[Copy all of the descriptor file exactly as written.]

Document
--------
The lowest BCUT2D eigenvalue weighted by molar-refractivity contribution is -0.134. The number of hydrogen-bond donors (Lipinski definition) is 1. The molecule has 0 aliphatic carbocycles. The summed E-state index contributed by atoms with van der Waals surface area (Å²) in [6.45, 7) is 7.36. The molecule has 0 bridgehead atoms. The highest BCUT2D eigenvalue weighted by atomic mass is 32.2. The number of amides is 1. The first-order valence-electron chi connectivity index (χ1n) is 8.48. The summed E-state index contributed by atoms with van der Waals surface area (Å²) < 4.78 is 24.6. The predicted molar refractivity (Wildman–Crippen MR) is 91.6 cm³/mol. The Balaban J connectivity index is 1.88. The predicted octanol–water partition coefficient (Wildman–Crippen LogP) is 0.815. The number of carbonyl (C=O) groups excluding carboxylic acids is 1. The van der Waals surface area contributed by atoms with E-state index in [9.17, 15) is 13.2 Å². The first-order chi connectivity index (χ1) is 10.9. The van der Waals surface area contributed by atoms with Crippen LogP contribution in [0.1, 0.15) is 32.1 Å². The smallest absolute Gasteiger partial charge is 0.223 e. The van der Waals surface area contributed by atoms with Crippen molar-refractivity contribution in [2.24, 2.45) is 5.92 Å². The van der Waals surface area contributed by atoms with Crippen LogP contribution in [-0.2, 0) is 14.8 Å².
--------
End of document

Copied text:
The lowest BCUT2D eigenvalue weighted by molar-refractivity contribution is -0.134. The number of hydrogen-bond donors (Lipinski definition) is 1. The molecule has 0 aliphatic carbocycles. The summed E-state index contributed by atoms with van der Waals surface area (Å²) in [6.45, 7) is 7.36. The molecule has 0 bridgehead atoms. The highest BCUT2D eigenvalue weighted by atomic mass is 32.2. The number of amides is 1. The first-order valence-electron chi connectivity index (χ1n) is 8.48. The summed E-state index contributed by atoms with van der Waals surface area (Å²) < 4.78 is 24.6. The predicted molar refractivity (Wildman–Crippen MR) is 91.6 cm³/mol. The Balaban J connectivity index is 1.88. The predicted octanol–water partition coefficient (Wildman–Crippen LogP) is 0.815. The number of carbonyl (C=O) groups excluding carboxylic acids is 1. The van der Waals surface area contributed by atoms with E-state index in [9.17, 15) is 13.2 Å². The first-order chi connectivity index (χ1) is 10.9. The van der Waals surface area contributed by atoms with Crippen LogP contribution in [0.1, 0.15) is 32.1 Å². The smallest absolute Gasteiger partial charge is 0.223 e. The van der Waals surface area contributed by atoms with Crippen molar-refractivity contribution in [2.24, 2.45) is 5.92 Å². The van der Waals surface area contributed by atoms with Crippen LogP contribution in [-0.2, 0) is 14.8 Å².